Bombing Gives Some Broad Street Runners 2nd Thoughts - NBC 10 Philadelphia
Terror in Boston: Boston Marathon Explosions

Terror in Boston: Boston Marathon Explosions

Three Dead, Hundreds Injured After Explosions Near Marathon Finish

Bombing Gives Some Broad Street Runners 2nd Thoughts

Some runners question if they should race & if they want anyone there watching



    Many Philadelphia runners say that the events that took place in Boston won't keep them out of Philly's Broad Street Run. NBC10's Deanna Durante reports. (Published Tuesday, April 16, 2013)

    The Broad Street Run will go off as scheduled May 5 but following the Boston Marathon bombings will everyone who planned on running still show up on race day?

    Runners are typically a determined bunch and many seem intent on running the race no matter what:

    “#phillyrunners i will run the 2013 #broadstreetrun in honor of the victims of #BostonMarathon,” tweeted Meg Donovan (@djkukkegMEG).

    There are others, though, who are rethinking race day. Despite the reassurance of Philly Mayor Michael Nutter that there will more security on race day, some runners are questioning whether they'll feel safe, and whether they should have family and friends there supporting them. 

    Olivia Ward, an experienced runner, ran Broad Street for the first time last year. The Croydon, Pa. native is signed up again this year but is having second thoughts after Monday’s deadly bombings at the Boston Marathon. Three people were killed and more than 100 injured, including many spectators.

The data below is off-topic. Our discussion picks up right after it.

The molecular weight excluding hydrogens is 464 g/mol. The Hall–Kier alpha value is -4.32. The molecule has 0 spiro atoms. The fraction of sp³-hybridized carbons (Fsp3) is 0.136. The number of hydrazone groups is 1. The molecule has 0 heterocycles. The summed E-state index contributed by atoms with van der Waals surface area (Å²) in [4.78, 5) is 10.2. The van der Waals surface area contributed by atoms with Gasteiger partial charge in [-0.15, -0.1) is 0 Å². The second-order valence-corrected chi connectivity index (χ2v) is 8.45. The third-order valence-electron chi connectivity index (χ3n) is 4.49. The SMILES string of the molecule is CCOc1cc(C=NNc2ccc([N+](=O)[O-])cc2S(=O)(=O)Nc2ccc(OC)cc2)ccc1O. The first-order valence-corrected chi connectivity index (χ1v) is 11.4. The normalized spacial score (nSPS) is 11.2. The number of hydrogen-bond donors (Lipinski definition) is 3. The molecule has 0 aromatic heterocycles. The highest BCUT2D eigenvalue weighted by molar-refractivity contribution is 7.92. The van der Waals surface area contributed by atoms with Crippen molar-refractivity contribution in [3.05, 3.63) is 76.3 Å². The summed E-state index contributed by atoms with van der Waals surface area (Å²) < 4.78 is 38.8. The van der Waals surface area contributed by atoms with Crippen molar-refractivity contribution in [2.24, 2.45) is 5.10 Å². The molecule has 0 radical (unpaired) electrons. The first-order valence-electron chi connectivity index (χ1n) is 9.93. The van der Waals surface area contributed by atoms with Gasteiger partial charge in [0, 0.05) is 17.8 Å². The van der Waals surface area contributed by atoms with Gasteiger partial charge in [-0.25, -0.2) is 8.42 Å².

“I contacted my group of friends yesterday to tell them that even if I run, I don't want them to come watch me,” Ward said.

    “I was really looking forward to them seeing me and being proud, but I would rather them celebrate me from afar.”

    The BSR, one of the biggest 10-mile road races in the world, is expected to draw 40,000 runners. Thousands more spectators line Broad Street from just south of Olney Avenue in North Philly to the Navy Yard in South Philly.

    “I'm not afraid for myself as a runner, but I do hesitate to have anyone come to cheer me on… I would never forgive myself if anything happened to them. ”

    Ward, 28, planned to have her boyfriend drop her off at the starting line and then meet him, along with her sister -- who missed her running last year -- and some close friends near the finish line.

    “They would be waiting at some point closer to the stadiums. My sister… was really excited to come look for me this year. She is going to be really disappointed if I don't run.”

    The decision to run or not is something Ward says she is struggling with and it will likely be influenced by the investigation if she learns who was behind the Boston attack, and why. In the meantime, she plans to continue training.

    “Running brings me peace.  Running is something I love dearly so I really hope to be able to run Broad Street without fear.”


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